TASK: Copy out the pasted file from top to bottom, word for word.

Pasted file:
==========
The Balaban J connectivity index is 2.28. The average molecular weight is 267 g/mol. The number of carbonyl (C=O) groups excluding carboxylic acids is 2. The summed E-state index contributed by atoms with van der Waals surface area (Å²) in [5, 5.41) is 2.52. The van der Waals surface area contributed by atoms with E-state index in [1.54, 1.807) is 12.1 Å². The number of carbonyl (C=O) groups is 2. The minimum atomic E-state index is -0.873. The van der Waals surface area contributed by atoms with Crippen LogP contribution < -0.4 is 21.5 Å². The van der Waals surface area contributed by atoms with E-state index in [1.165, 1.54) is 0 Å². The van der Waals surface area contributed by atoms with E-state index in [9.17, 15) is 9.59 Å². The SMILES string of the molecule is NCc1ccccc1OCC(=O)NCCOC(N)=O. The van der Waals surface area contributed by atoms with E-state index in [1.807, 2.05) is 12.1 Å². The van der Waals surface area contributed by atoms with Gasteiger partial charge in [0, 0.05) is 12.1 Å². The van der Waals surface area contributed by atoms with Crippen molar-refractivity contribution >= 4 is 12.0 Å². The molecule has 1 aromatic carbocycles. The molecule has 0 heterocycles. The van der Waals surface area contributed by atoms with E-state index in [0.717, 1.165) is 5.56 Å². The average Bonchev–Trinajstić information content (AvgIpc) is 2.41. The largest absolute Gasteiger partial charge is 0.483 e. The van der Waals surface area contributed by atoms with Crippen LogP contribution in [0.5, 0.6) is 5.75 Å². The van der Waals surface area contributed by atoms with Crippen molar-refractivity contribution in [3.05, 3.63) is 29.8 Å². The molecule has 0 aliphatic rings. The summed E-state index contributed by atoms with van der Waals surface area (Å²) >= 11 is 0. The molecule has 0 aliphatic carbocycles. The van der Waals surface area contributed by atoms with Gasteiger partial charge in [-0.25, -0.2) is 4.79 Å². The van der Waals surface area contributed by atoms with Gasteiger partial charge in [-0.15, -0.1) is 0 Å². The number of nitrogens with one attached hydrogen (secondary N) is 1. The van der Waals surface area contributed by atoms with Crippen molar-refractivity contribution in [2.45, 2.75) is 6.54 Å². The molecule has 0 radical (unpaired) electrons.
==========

The Balaban J connectivity index is 2.28. The average molecular weight is 267 g/mol. The number of carbonyl (C=O) groups excluding carboxylic acids is 2. The summed E-state index contributed by atoms with van der Waals surface area (Å²) in [5, 5.41) is 2.52. The van der Waals surface area contributed by atoms with E-state index in [1.54, 1.807) is 12.1 Å². The number of carbonyl (C=O) groups is 2. The minimum atomic E-state index is -0.873. The van der Waals surface area contributed by atoms with Crippen LogP contribution < -0.4 is 21.5 Å². The van der Waals surface area contributed by atoms with E-state index in [1.165, 1.54) is 0 Å². The van der Waals surface area contributed by atoms with E-state index in [9.17, 15) is 9.59 Å². The SMILES string of the molecule is NCc1ccccc1OCC(=O)NCCOC(N)=O. The van der Waals surface area contributed by atoms with E-state index in [1.807, 2.05) is 12.1 Å². The van der Waals surface area contributed by atoms with Gasteiger partial charge in [0, 0.05) is 12.1 Å². The van der Waals surface area contributed by atoms with Crippen molar-refractivity contribution >= 4 is 12.0 Å². The molecule has 1 aromatic carbocycles. The molecule has 0 heterocycles. The van der Waals surface area contributed by atoms with E-state index in [0.717, 1.165) is 5.56 Å². The average Bonchev–Trinajstić information content (AvgIpc) is 2.41. The largest absolute Gasteiger partial charge is 0.483 e. The van der Waals surface area contributed by atoms with Crippen LogP contribution in [0.5, 0.6) is 5.75 Å². The van der Waals surface area contributed by atoms with Crippen molar-refractivity contribution in [3.05, 3.63) is 29.8 Å². The molecule has 0 aliphatic rings. The summed E-state index contributed by atoms with van der Waals surface area (Å²) >= 11 is 0. The molecule has 0 aliphatic carbocycles. The van der Waals surface area contributed by atoms with Gasteiger partial charge in [-0.25, -0.2) is 4.79 Å². The van der Waals surface area contributed by atoms with Gasteiger partial charge in [-0.15, -0.1) is 0 Å². The number of nitrogens with one attached hydrogen (secondary N) is 1. The van der Waals surface area contributed by atoms with Crippen molar-refractivity contribution in [2.45, 2.75) is 6.54 Å². The molecule has 0 radical (unpaired) electrons.